At the time I was a full-time video game critic for several online magazines. I had a knack for raking mediocre games and news over the coals. I gained a reputation for publishing smart but scathing copy. Back then, I felt it was my job, if not duty, to critique everything I touched as if the orbit of the Earth depended on it. Continue reading…
After a decade of self employment, I’ve been told “no” several thousand times. I have records. For the same period, I’ve been told “yes” a few dozen times. Fewer than a hundred. I have records of that, too.
As you can tell, I–like most humans, salesmen, and business owners–experience rejection more than acceptance. Unlike many people, however, I don’t let that discourage me as a proprietor. But I almost did once.
How can we stop such trends toward dishonesty (in this case, broader acceptance of illegal downloading)? The problem is that if someone has acquired 97% of their music illegally, why would they legally buy the next 1%? Would they do it in order to be 4% legal? It turns out that we view ourselves categorically as either good or bad, and moving from being 3% legal to being 4% legal is not a very compelling motivation.
This is where confession and amnesty can come into play. What we find in our experiments is that once we start thinking of ourselves as polluted, there is not much incentive to behave well, and the trip down the slippery slope is likely. This is the bad news. The good news is that in such cases, confession, where we articulate what we have done wrong, is an incredibly effective mechanism for resetting our moral compass.
Humans are more distracted now than ever before, at least since we’ve started keeping records. Over the last decade, the average attention span has dwindled from 12 seconds in 2000 to just eight seconds in 2014, according to the U.S. Library of Medicine. The kicker: our eight second attention spans are one second shorter than a goldfish’s. No joke.
Who or what’s to blame for such abhorrent focus? “External stimulation,” says the Library of Medicine. That’s code for mobile internet, apps that vie for our attention, push email, social media alerts, work from anywhere, persistent connectivity, and our enthusiastic adoption of “the internet of things.” In other words, the only person we can blame is ourselves.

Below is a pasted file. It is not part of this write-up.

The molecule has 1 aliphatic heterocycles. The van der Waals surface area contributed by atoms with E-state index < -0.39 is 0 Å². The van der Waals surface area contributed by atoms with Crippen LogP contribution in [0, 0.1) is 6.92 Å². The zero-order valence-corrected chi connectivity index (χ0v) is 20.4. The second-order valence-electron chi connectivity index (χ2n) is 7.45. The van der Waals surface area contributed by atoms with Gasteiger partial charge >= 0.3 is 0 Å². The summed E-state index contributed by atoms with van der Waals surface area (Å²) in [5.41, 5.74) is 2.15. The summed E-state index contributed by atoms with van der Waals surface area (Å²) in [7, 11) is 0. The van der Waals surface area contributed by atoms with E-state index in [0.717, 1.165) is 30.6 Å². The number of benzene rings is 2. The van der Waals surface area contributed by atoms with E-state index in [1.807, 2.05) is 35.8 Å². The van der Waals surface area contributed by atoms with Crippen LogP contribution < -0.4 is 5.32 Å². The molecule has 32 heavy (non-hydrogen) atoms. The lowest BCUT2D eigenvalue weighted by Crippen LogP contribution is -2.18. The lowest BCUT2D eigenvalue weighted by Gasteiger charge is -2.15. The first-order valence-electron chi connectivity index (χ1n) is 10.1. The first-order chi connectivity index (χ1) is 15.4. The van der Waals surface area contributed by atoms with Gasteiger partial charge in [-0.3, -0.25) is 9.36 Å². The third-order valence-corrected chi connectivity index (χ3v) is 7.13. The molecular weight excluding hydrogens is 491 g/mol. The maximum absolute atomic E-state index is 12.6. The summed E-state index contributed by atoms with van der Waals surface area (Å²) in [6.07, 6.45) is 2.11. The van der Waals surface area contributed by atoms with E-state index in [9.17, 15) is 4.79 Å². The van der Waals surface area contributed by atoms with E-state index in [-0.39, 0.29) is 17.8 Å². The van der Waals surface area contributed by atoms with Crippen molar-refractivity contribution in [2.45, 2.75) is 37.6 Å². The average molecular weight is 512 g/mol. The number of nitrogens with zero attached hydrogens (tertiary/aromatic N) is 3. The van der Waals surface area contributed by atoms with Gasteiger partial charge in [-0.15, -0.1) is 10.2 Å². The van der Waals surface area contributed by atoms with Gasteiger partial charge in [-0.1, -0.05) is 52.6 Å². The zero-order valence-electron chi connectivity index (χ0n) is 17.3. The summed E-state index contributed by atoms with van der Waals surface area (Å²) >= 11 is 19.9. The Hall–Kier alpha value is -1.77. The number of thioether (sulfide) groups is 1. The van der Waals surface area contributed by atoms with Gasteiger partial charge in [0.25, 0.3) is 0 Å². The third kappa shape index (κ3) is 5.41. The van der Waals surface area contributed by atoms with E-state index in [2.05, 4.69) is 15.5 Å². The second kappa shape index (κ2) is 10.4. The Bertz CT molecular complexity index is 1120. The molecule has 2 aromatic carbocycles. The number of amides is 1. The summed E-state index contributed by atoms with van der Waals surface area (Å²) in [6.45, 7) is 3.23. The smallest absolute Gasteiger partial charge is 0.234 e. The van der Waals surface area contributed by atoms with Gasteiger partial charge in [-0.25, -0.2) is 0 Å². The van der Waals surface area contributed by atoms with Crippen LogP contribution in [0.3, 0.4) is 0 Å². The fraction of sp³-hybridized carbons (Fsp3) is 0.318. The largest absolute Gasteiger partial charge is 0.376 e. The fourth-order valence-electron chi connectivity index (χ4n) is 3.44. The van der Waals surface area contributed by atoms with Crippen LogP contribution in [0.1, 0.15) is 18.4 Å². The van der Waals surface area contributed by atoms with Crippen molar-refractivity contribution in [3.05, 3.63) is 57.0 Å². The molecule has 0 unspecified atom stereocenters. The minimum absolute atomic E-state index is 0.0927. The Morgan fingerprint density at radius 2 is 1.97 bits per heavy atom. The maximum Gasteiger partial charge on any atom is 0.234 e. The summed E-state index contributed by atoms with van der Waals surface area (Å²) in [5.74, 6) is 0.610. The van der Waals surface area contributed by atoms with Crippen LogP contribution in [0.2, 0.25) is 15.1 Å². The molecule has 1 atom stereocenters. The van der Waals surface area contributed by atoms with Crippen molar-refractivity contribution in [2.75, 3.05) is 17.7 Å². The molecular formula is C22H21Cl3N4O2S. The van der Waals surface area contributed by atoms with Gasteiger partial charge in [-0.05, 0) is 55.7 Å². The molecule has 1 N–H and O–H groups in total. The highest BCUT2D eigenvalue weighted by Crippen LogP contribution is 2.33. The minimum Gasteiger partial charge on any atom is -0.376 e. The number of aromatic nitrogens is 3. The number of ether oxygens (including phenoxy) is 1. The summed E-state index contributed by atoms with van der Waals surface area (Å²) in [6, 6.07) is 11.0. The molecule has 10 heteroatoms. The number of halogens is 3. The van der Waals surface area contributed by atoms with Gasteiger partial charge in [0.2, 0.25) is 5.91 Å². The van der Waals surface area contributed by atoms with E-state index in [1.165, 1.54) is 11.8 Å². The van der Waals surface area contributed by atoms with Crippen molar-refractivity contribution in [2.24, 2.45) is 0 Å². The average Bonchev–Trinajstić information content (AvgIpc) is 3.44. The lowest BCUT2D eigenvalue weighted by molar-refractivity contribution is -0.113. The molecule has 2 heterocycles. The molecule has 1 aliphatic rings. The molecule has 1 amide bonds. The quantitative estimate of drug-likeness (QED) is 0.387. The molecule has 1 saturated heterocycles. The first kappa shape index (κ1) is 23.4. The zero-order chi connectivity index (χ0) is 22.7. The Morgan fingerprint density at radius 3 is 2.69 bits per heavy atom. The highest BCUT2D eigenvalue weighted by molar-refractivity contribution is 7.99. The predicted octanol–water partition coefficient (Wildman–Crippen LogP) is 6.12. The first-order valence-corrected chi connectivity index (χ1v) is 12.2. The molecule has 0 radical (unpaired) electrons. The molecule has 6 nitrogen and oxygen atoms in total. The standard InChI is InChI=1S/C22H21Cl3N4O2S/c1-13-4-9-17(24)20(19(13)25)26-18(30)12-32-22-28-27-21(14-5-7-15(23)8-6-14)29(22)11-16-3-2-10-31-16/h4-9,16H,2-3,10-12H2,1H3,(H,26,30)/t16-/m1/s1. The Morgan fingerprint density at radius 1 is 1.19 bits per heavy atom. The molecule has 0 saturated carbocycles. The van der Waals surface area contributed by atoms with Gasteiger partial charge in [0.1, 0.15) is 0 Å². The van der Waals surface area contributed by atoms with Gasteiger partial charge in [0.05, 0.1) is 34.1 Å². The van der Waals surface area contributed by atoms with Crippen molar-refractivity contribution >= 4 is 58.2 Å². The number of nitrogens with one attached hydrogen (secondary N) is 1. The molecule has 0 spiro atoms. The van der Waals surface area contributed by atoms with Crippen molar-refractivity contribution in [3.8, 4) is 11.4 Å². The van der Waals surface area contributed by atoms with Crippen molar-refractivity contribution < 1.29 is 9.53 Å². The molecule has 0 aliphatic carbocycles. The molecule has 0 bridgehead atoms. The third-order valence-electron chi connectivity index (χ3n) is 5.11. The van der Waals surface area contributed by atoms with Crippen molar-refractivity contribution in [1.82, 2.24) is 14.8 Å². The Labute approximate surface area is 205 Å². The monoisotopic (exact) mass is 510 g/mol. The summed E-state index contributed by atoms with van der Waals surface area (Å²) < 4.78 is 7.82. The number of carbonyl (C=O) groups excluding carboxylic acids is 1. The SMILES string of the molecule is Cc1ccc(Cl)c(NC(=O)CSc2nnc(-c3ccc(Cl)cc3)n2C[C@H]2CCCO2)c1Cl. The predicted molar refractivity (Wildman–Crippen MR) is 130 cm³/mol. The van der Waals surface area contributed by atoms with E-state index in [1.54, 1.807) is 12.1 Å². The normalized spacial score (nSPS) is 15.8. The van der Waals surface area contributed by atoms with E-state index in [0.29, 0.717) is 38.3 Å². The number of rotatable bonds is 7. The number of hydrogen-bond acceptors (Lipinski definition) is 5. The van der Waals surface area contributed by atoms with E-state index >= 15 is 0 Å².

What’s a working professional to do then? You have three options, according to popular thinking: fall off the grid, stick with default technology settings for substandard productivity, or my personal favorite, set usage boundaries to upgrade concentration, contributions, and welfare levels.
For those interested in options one or two, this article won’t be any help. But for for those interested in the latter, there’s quite a lot you can do to stay focused in a 24/7 world. After extensive online research, here is the most celebrated and pragmatic advice for doing just that: Continue reading…
While working onsite with a client last week, I met an Englishman that shared my love of music. At some point we diverged into a discussion on the merits of Daft Punk — his favorite band — and where their latest album went wrong. We both agreed that Random Access Memories was better produced than it was written; Discovery was “bloody brilliant;” and their soundtrack to Tron: Legacy was their second best work to date.
As I was about to leave, my new friend excitedly announced, “I have something to show you!” He left the room, then returned with a custom, LED-lit Thomas Bangalter mask. “May I?” said I, giddy at the prospect. “Of course,” he replied. I put it on, struck a pose, then took several snapshots for posterity’s sake before bidding him farewell.
What’s funny is this Englishman had just traveled 6,000 miles from his office in Munich for weeklong meetings with “corporate” in Los Angeles. While most people scramble for chargers and underwear the night before travel, I laughed at the thought of this kindly bloke deciding to bring his shiny keepsake along for the journey. “Ah, yes! Mustn’t forget my smashing mask.”
I’m planning an upcoming story on some of the best desktop upgrades you can make but had to break to excitedly endorse these: The Klipsch ProMedia 2.1 speakers. They are THX certified and they sound magnificent.
If you’re a music lover, I think $150 is a small price to pay. These speakers have awakened my ears and made old music sound new again and new music sound even brighter, tighter, heavier, and clearer without the muddiness associated with most desktop speakers.
My family and I encountered the pictured sign recently while biking our river trail. Immediately the older children collectively remarked, “That’s sad.” My wife and I agreed. So we went home, grabbed some spray paint, and returned to censure the offending message and alert the authorities to replace the defaced sign.
By the looks of the handwriting, the up-to-no-gooders were probably teenagers and likely less-educated. Young minds exploring anti-social behavior rather than full-blown racists. Nevertheless, the words still stung. But I was proud of my children’s response. Not anger. Not over-reaction. Just concern and an immediate quest to right the wrong. Continue reading…
“For many of you who don’t have it all figured out it’s okay, that’s the same chair that I sat in. Enjoy the process of your search without succumbing to the pressure of the result. Trust your gut, keeping throwing darts at the dart board, don’t listen to the critics, and you will figure it out.”—Will Ferrell